Pilgrims hiking from southern France to Santiago de Compostela, Spain. CNS photo/courtesy CaminoDocumentary.org

Speaking Out: The purpose of pilgrimages

By  Vincent Pham
  • June 13, 2019

This past March Break, I found myself as a pilgrim visiting amazing places like Barcelona, Assisi, Siena and the Vatican. It was part of a school trip that Chaminade College School organized for me and 16 of my fellow classmates and it was an amazing life experience. 

More recently, I went on a pilgrimage to Martyrs’ Shrine, the national shrine dedicated to six Jesuit martyrs and two lay people from the Sainte-Marie among the Hurons in Midland, Ont.

To the secular eye, religious pilgrimages may seem like just another vacation. But as a faithful Catholic, I believe a pilgrimage is more than just a trip. Pilgrimages are a chance to step out of my day-to-day routine and find a sense of refreshment and renewal. 

Many flock to these pilgrimage sites to venerate the relics of saints, hoping the saints will help them encounter God. Some go on pilgrimage in a spirit of thanksgiving for the blessings in their lives. And some seek spiritual and sometimes physical healing. 

I love going on pilgrimages and it is one of my favourite acts of piety. However, pilgrims (including myself) tend to fall into certain traps that may deprive us of the spiritual experience that pilgrimages are meant to bring. 

So I thought I might share with you some of the tips and lessons I’ve learned so far.

When you step foot into places like St. Peter’s Basilica or the Church of Martyrs’ Shrine, you cannot help but take pictures of the beautiful architecture and art. Sometimes, you go into a place of worship, take pictures and go out. You start thinking about which ones you’re going to be posting on Instagram or other social media.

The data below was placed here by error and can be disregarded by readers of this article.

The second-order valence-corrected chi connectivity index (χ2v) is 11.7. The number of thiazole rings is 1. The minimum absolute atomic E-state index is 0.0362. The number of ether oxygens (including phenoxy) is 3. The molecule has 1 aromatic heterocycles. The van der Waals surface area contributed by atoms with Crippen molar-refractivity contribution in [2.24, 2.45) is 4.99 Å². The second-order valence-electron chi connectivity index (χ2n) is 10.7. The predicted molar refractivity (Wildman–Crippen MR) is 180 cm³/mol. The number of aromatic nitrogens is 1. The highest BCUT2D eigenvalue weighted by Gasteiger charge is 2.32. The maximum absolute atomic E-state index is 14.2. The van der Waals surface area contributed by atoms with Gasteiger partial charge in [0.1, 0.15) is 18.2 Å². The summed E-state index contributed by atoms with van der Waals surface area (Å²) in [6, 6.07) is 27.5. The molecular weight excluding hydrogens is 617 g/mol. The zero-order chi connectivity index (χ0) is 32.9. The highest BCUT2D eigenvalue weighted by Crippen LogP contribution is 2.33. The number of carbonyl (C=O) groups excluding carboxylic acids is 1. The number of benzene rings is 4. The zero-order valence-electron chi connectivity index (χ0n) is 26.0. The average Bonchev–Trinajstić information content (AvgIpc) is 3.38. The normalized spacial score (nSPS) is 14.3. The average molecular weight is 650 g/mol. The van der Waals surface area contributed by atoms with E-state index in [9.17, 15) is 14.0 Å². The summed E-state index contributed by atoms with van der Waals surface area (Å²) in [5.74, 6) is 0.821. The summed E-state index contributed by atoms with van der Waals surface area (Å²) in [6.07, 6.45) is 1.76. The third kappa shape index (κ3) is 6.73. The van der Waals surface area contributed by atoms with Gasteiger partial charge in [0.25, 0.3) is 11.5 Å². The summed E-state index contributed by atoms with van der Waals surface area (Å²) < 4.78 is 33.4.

We tend to forget that churches and shrines are not meant to be tourist attractions. These are houses of prayer, places to encounter God through the saints. 

I also learned that authentic pilgrimage doesn’t just take financial preparation, but also spiritual preparation. To prepare for my European pilgrimage last March, I got a job to pay for the flight and accommodations, but I also spent time in prayer each day leading up to the date of my departure. 

The personal sacrifices, the hard work and the personal reflection all contributed to the intentionality of my trip. To me, the pre-pilgrimage stage is equally as important as the pilgrimage itself. 

The moments that resonated with me from pilgrimages are not the moments that I took out my camera and snapped a shot of the dome of St. Peter’s Basilica. It’s difficult for pictures to capture the true essence of what I felt being there. 

The moments that I bring with me are the spiritual moments, like when I was praying in front of the skull of St. Jean de Brébeuf at Martyrs’ Shrine, or when I was contemplating the death of Christ in front of Michelangelo’s Pieta at St. Peter’s Basilica.

For my fellow young people who might be considering a pilgrimage at some point in the near future, the best advice I can give is to be in the moment. 

Don’t try to just capture the moment and save it for later. To be able to stand in a church in the spirit of silent prayer, away from the busy day-to-day life, is beautiful and necessary for the spiritual life.

And after the trip is over, remember that these spiritual activities are not limited to the one-day or 12-day pilgrimage. They are part of a bigger pilgrimage — our earthly pilgrimage. 

We go on pilgrimages, on these spiritual journeys, to remind us of our smallness and frailty as human beings, and to prepare ourselves for the end goal of Heaven. 

Therefore, this summer, as many embark on pilgrimages, let us be mindful of our purpose, so that the pilgrimages we make will bear many spiritual fruits.

(Pham, 18, is a Grade 12 student at Chaminade College School in Toronto.) 

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